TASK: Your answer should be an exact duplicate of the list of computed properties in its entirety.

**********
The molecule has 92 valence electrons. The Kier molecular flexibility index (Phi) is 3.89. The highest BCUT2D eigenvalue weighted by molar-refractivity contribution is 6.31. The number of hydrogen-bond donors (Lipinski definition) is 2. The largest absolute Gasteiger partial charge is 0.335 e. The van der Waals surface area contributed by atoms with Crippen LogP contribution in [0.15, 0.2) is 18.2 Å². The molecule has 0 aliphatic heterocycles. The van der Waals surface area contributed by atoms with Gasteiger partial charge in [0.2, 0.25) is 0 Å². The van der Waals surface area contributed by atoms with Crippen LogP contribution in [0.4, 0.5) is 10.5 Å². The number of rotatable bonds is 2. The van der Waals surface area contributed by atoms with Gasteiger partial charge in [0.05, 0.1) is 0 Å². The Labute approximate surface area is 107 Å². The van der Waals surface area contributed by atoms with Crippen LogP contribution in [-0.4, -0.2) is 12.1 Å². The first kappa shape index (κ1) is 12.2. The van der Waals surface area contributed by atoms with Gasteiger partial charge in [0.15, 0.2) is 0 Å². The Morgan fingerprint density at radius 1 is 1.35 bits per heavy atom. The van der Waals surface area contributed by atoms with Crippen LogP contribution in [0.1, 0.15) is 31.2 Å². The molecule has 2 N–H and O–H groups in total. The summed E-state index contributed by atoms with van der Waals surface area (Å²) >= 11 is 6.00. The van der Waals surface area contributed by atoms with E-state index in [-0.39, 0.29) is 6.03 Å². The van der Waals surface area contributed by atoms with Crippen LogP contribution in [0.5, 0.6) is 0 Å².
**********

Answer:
The molecule has 92 valence electrons. The Kier molecular flexibility index (Phi) is 3.89. The highest BCUT2D eigenvalue weighted by molar-refractivity contribution is 6.31. The number of hydrogen-bond donors (Lipinski definition) is 2. The largest absolute Gasteiger partial charge is 0.335 e. The van der Waals surface area contributed by atoms with Crippen LogP contribution in [0.15, 0.2) is 18.2 Å². The molecule has 0 aliphatic heterocycles. The van der Waals surface area contributed by atoms with Gasteiger partial charge in [0.2, 0.25) is 0 Å². The van der Waals surface area contributed by atoms with Crippen LogP contribution in [0.4, 0.5) is 10.5 Å². The number of rotatable bonds is 2. The van der Waals surface area contributed by atoms with Gasteiger partial charge in [0.05, 0.1) is 0 Å². The Labute approximate surface area is 107 Å². The van der Waals surface area contributed by atoms with Crippen LogP contribution in [-0.4, -0.2) is 12.1 Å². The first kappa shape index (κ1) is 12.2. The van der Waals surface area contributed by atoms with Gasteiger partial charge in [0.15, 0.2) is 0 Å². The Morgan fingerprint density at radius 1 is 1.35 bits per heavy atom. The van der Waals surface area contributed by atoms with Crippen LogP contribution in [0.1, 0.15) is 31.2 Å². The molecule has 2 N–H and O–H groups in total. The summed E-state index contributed by atoms with van der Waals surface area (Å²) >= 11 is 6.00. The van der Waals surface area contributed by atoms with E-state index in [-0.39, 0.29) is 6.03 Å². The van der Waals surface area contributed by atoms with Crippen LogP contribution in [0.5, 0.6) is 0 Å².